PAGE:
I imagined I would start with the Mekong. Laos is a landlocked country threaded through by a great river. The boats are like needles in the muddy currents. But no justice can be done to the river in the dry season. Only the monsoon could complete the story. Maybe later: a longer film.
During the war, some thirty years ago, I read Fred Branfman’s book Voices From the Plain of Jars. No one was as relentless as he in exposing the secret American campaign that made Laos the “most bombed country on earth,” and thus a laboratory for imperial strategies that are both criminal and ineffective. As an American, I felt an obligation to visit the Plain of Jars, to see what we had done there.
In the retelling, the story of the war and the “mystery of the jars” begin to intertwine. An ancient civilization forged an electrical connection to the sky and a secret magnetism brought American bombers to earth, where they were refashioned into spoons.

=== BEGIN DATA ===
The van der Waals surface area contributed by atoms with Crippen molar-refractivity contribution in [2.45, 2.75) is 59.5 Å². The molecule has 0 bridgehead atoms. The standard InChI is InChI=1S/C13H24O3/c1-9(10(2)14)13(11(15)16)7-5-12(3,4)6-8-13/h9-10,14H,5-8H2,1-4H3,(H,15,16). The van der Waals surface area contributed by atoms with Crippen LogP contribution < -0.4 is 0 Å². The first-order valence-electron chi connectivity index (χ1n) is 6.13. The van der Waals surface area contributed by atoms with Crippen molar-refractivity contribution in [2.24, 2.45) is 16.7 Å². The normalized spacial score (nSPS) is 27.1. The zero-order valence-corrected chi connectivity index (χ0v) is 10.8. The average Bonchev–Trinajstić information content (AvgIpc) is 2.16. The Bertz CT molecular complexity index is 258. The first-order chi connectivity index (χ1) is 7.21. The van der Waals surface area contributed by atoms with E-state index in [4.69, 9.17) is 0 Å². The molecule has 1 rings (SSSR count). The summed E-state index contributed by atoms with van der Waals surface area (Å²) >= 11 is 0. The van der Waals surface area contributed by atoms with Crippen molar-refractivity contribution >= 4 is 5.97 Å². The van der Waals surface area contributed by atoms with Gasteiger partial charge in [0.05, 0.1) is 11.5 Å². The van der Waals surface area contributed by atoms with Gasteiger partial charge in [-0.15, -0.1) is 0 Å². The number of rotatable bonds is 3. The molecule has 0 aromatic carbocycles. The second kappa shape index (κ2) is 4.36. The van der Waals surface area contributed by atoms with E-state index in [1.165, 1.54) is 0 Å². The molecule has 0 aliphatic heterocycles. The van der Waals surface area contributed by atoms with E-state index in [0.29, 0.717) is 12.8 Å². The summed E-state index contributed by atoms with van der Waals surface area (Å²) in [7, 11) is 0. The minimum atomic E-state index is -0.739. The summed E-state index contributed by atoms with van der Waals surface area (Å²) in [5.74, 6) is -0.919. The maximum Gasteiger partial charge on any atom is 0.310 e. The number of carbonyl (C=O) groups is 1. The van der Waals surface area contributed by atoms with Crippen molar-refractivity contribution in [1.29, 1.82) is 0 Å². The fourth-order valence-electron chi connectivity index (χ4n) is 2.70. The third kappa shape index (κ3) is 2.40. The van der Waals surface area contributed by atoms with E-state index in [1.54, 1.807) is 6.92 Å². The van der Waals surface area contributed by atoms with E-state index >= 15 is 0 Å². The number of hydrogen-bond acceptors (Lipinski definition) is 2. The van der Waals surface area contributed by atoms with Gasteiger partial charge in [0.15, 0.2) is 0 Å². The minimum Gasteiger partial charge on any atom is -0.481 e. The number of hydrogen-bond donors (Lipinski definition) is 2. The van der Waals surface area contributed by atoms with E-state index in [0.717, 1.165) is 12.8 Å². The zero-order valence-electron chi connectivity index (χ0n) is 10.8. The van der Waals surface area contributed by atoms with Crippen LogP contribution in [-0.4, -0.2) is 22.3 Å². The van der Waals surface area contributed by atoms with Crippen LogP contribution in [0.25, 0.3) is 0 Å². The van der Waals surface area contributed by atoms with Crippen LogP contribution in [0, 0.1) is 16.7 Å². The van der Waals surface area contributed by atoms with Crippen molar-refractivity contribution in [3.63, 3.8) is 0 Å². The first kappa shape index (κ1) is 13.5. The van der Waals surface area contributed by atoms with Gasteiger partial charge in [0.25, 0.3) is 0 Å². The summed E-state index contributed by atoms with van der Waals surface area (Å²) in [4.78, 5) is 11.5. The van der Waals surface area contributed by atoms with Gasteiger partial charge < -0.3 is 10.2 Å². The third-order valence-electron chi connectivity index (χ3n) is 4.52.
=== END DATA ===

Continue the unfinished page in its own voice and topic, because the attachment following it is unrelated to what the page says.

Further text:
The ancient Greeks tell us that the god of the forge chased the young goddess of war. In Laos, the guiding spirit of the forge is a scavenger, picking up after the demons of war.
Following now the story of metal rather than the story of water, I visit the blacksmiths of Ban Had Hien. The metal now comes from old truck springs. The competition from Chinese factory-made tools is tougher by the day. How long can this village economy sustain itself?
My grandfather was a blacksmith, and I still remember after fifty years the syncopated rhythm of the hammer and the glowing prize in the grip of the tongs. That was my first exposure to artifice in the old-fashioned sense, and thus to what art is all about.